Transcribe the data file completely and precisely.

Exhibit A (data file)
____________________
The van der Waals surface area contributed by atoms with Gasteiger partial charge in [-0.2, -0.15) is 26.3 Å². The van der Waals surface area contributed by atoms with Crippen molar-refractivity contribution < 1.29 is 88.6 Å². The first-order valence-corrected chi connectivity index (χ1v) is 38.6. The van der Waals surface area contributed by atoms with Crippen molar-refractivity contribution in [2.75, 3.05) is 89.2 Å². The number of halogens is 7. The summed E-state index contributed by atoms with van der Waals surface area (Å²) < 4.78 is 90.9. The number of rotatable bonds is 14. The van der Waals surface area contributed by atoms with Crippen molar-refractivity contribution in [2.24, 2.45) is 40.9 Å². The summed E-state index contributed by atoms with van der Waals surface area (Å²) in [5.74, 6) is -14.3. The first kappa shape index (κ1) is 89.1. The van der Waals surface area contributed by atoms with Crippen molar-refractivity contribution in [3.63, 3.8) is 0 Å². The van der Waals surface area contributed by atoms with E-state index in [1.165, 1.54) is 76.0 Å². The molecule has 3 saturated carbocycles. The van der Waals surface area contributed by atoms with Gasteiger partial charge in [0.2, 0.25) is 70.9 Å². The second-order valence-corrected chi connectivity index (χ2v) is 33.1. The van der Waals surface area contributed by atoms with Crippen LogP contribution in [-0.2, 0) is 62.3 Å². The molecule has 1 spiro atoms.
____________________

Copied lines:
The van der Waals surface area contributed by atoms with Gasteiger partial charge in [-0.2, -0.15) is 26.3 Å². The van der Waals surface area contributed by atoms with Crippen molar-refractivity contribution < 1.29 is 88.6 Å². The first-order valence-corrected chi connectivity index (χ1v) is 38.6. The van der Waals surface area contributed by atoms with Crippen molar-refractivity contribution in [2.75, 3.05) is 89.2 Å². The number of halogens is 7. The summed E-state index contributed by atoms with van der Waals surface area (Å²) < 4.78 is 90.9. The number of rotatable bonds is 14. The van der Waals surface area contributed by atoms with Crippen molar-refractivity contribution in [2.24, 2.45) is 40.9 Å². The summed E-state index contributed by atoms with van der Waals surface area (Å²) in [5.74, 6) is -14.3. The first kappa shape index (κ1) is 89.1. The van der Waals surface area contributed by atoms with Crippen molar-refractivity contribution in [3.63, 3.8) is 0 Å². The van der Waals surface area contributed by atoms with E-state index in [1.165, 1.54) is 76.0 Å². The molecule has 3 saturated carbocycles. The van der Waals surface area contributed by atoms with Gasteiger partial charge in [0.2, 0.25) is 70.9 Å². The second-order valence-corrected chi connectivity index (χ2v) is 33.1. The van der Waals surface area contributed by atoms with Crippen LogP contribution in [-0.2, 0) is 62.3 Å². The molecule has 1 spiro atoms.